I have decided to do four posts on Langebaan as there is much to see and do and it would be difficult to squeeze it all in to just one post. I am going to divide it into  older Langebaan, newer Langebaan, Leentjiesklip Caravan Park and the West Coast National Park – starting with older Langebaan.

Founded in 1922 and known as “the jewel of the West Coast”  this historical town was once a whaling station but has now transformed into one of the busiest holiday destinations on the West Coast. Langebaan is just over 100km’s from Cape Town, off the R27 to Velddrif, and is situated alongside the Langebaan Lagoon. Just before you get to Langebaan town centre you will see, on the left side of the linking road, Langebaan Country Estate.

Langebaan Country Esate.
Entrance to Langebaan Country Estate.

The estate is 450 hectares and is a gated, secure golf type estate, and has an 18 hole Gary Player redesigned course. The club house, which overlooks a splendid water feature, is perfect for conferences and wedding receptions. Tennis courts, a bowling green and residents swimming pool are also available. To find out more please go to link.

Restaurants at the main beach area
Restaurants at the main beach area

As one drives through the town you take a right turn at the 5th stop street and come to the beach area of Langebaan where all the sports action takes place and there are also some great sea food restaurants.

There are also  some interesting looking shops.
There are also some interesting looking shops.

Look ma no hands.
Look ma no hands.

Langebaan is internationally known for it’s ideal conditions for kite surfing, wind surfing and sailing during the summer months and the white beaches, surrounding the crystal clear waters, are one of the main attractions.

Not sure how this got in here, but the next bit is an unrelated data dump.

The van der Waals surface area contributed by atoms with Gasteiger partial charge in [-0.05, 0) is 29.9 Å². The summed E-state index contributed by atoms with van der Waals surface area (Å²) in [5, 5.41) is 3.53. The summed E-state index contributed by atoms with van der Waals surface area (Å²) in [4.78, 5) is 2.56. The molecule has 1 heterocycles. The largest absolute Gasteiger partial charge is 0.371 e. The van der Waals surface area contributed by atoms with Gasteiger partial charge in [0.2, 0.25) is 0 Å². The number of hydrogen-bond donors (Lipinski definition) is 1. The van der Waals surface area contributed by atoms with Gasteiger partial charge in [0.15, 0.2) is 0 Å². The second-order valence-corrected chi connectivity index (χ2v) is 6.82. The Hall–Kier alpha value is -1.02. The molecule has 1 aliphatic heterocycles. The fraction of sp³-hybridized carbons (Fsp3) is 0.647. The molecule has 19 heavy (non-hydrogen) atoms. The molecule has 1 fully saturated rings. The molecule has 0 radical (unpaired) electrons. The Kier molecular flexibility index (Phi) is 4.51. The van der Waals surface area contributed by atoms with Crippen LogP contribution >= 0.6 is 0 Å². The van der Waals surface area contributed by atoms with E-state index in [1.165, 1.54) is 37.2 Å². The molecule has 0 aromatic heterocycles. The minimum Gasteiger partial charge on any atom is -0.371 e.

Apartment development on the beach front.
Apartment development on the beach front.

Many years ago this section used to have lease hold timber beach house that were regularly flooded and damaged at  spring high tides. I must be honest and say that I would love to have one of these lock-up and go apartments as a holiday house.

Some of the original houses at Langebaan.
Some of the original houses on the southern side of Langebaan.

Reverse view of that same section of the lagoon.
Reverse view of that same section of the lagoon.

This was the part of Langebaan, the southern section, that was first developed and still has a special atmosphere.

Fishing in the lagoon.
Fishing in the lagoon.

If you know what you are doing, have the right bait etc, there is some great fishing in the lagoon. These guys were catching mostly Stompneus.

There is no more space for new houses along the edge of the lagoon in this section of Langebaan so all the  newer development has taken place on the hills that overlook the lagoon.

One of the newer houses overlooking the lagoon.
One of the newer houses overlooking the lagoon.
One of the older original cottages.

One of the older original cottages.

As one goes back out of the town centre you can take a left turn that takes you to Saldanha Bay via many of the new housing developments, which I am going to post about next time, and also past one of the most famous restaurants in the area – Die (The) Strandloper.

Signpost to The Strandlooper.

Signpost to Die (The) Strandloper.

If you enjoy seafood then this is a must go to but just be aware of two things – you have to book well in advance, and I am talking weeks maybe even months, and you must allow at least 4 hours for the experience.

The open air restaurant.

The open air restaurant right at the edge of the lagoon.

I could only get there when it was closed but have eaten there on quite a few occasions and it was an amazing experience. I was sad to see that much of the beach area in the front has been washed away as we used to go for a swim between courses.

Just loved this sign so had to put it in.